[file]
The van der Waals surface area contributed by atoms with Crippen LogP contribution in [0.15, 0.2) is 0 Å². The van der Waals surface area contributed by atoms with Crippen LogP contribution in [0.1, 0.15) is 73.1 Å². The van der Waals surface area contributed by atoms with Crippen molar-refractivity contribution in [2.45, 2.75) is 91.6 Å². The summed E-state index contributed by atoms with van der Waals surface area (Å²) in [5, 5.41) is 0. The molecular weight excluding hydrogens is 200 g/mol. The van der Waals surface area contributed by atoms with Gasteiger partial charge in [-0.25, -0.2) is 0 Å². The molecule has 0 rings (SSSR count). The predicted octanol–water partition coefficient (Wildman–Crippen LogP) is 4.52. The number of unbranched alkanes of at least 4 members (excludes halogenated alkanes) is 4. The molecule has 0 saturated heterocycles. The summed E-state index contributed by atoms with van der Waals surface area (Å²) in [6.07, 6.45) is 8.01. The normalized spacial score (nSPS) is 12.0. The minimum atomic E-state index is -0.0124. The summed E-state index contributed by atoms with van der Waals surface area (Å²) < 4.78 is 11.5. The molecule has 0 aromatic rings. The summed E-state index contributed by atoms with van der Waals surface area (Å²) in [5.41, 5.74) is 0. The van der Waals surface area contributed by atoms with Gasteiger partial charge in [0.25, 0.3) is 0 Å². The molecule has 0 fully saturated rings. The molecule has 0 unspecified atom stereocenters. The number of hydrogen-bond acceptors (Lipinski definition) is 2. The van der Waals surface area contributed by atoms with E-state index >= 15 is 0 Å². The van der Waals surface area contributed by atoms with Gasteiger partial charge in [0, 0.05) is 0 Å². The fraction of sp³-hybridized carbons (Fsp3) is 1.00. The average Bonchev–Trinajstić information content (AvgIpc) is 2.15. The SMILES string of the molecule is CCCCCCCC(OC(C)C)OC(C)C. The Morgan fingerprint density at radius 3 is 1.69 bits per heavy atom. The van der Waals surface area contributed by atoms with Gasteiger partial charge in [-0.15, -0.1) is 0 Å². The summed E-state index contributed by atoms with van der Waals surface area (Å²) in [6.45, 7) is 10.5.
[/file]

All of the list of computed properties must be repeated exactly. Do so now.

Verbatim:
The van der Waals surface area contributed by atoms with Crippen LogP contribution in [0.15, 0.2) is 0 Å². The van der Waals surface area contributed by atoms with Crippen LogP contribution in [0.1, 0.15) is 73.1 Å². The van der Waals surface area contributed by atoms with Crippen molar-refractivity contribution in [2.45, 2.75) is 91.6 Å². The summed E-state index contributed by atoms with van der Waals surface area (Å²) in [5, 5.41) is 0. The molecular weight excluding hydrogens is 200 g/mol. The van der Waals surface area contributed by atoms with Gasteiger partial charge in [-0.25, -0.2) is 0 Å². The molecule has 0 rings (SSSR count). The predicted octanol–water partition coefficient (Wildman–Crippen LogP) is 4.52. The number of unbranched alkanes of at least 4 members (excludes halogenated alkanes) is 4. The molecule has 0 saturated heterocycles. The summed E-state index contributed by atoms with van der Waals surface area (Å²) in [6.07, 6.45) is 8.01. The normalized spacial score (nSPS) is 12.0. The minimum atomic E-state index is -0.0124. The summed E-state index contributed by atoms with van der Waals surface area (Å²) < 4.78 is 11.5. The molecule has 0 aromatic rings. The summed E-state index contributed by atoms with van der Waals surface area (Å²) in [5.41, 5.74) is 0. The van der Waals surface area contributed by atoms with Gasteiger partial charge in [0.25, 0.3) is 0 Å². The molecule has 0 fully saturated rings. The molecule has 0 unspecified atom stereocenters. The number of hydrogen-bond acceptors (Lipinski definition) is 2. The van der Waals surface area contributed by atoms with E-state index >= 15 is 0 Å². The van der Waals surface area contributed by atoms with Gasteiger partial charge in [0, 0.05) is 0 Å². The fraction of sp³-hybridized carbons (Fsp3) is 1.00. The average Bonchev–Trinajstić information content (AvgIpc) is 2.15. The SMILES string of the molecule is CCCCCCCC(OC(C)C)OC(C)C. The Morgan fingerprint density at radius 3 is 1.69 bits per heavy atom. The van der Waals surface area contributed by atoms with Gasteiger partial charge in [-0.15, -0.1) is 0 Å². The summed E-state index contributed by atoms with van der Waals surface area (Å²) in [6.45, 7) is 10.5.